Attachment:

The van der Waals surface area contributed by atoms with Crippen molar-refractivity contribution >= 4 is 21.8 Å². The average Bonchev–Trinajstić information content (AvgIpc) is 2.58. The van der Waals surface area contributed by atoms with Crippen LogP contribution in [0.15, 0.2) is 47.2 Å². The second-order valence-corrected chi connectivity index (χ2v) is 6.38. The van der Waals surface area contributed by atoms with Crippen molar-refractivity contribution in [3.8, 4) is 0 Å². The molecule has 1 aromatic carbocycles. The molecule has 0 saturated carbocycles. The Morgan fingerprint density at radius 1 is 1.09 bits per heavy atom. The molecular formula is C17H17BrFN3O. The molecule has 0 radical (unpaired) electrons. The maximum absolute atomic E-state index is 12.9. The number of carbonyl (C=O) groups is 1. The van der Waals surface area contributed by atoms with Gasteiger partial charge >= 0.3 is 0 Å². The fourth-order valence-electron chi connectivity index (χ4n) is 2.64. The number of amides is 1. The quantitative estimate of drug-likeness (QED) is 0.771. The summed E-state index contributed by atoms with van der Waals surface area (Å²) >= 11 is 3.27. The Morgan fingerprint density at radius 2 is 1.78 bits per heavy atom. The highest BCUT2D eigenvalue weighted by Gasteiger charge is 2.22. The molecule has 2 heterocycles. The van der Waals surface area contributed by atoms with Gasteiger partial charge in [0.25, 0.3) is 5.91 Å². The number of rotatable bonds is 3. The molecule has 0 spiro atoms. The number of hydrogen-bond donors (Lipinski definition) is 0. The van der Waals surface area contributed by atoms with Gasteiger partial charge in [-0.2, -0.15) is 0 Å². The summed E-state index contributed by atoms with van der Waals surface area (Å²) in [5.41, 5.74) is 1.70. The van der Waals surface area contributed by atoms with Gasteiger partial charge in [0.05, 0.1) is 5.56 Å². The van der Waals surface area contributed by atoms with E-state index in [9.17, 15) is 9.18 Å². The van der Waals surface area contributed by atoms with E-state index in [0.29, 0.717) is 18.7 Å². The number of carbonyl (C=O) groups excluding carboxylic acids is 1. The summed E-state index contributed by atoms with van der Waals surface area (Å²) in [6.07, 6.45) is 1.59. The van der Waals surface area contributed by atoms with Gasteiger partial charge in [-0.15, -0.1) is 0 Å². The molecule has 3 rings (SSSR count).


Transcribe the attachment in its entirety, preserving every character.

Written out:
The van der Waals surface area contributed by atoms with Crippen molar-refractivity contribution >= 4 is 21.8 Å². The average Bonchev–Trinajstić information content (AvgIpc) is 2.58. The van der Waals surface area contributed by atoms with Crippen LogP contribution in [0.15, 0.2) is 47.2 Å². The second-order valence-corrected chi connectivity index (χ2v) is 6.38. The van der Waals surface area contributed by atoms with Crippen molar-refractivity contribution in [3.8, 4) is 0 Å². The molecule has 1 aromatic carbocycles. The molecule has 0 saturated carbocycles. The Morgan fingerprint density at radius 1 is 1.09 bits per heavy atom. The molecular formula is C17H17BrFN3O. The molecule has 0 radical (unpaired) electrons. The maximum absolute atomic E-state index is 12.9. The number of carbonyl (C=O) groups is 1. The van der Waals surface area contributed by atoms with Gasteiger partial charge >= 0.3 is 0 Å². The fourth-order valence-electron chi connectivity index (χ4n) is 2.64. The number of amides is 1. The quantitative estimate of drug-likeness (QED) is 0.771. The summed E-state index contributed by atoms with van der Waals surface area (Å²) >= 11 is 3.27. The Morgan fingerprint density at radius 2 is 1.78 bits per heavy atom. The highest BCUT2D eigenvalue weighted by Gasteiger charge is 2.22. The molecule has 2 heterocycles. The van der Waals surface area contributed by atoms with Gasteiger partial charge in [0.25, 0.3) is 5.91 Å². The number of rotatable bonds is 3. The molecule has 0 spiro atoms. The number of hydrogen-bond donors (Lipinski definition) is 0. The van der Waals surface area contributed by atoms with Gasteiger partial charge in [-0.2, -0.15) is 0 Å². The summed E-state index contributed by atoms with van der Waals surface area (Å²) in [5.41, 5.74) is 1.70. The van der Waals surface area contributed by atoms with Gasteiger partial charge in [0.05, 0.1) is 5.56 Å². The van der Waals surface area contributed by atoms with E-state index in [9.17, 15) is 9.18 Å². The van der Waals surface area contributed by atoms with E-state index in [0.29, 0.717) is 18.7 Å². The number of carbonyl (C=O) groups excluding carboxylic acids is 1. The summed E-state index contributed by atoms with van der Waals surface area (Å²) in [6.07, 6.45) is 1.59. The van der Waals surface area contributed by atoms with Gasteiger partial charge in [-0.15, -0.1) is 0 Å². The molecule has 3 rings (SSSR count).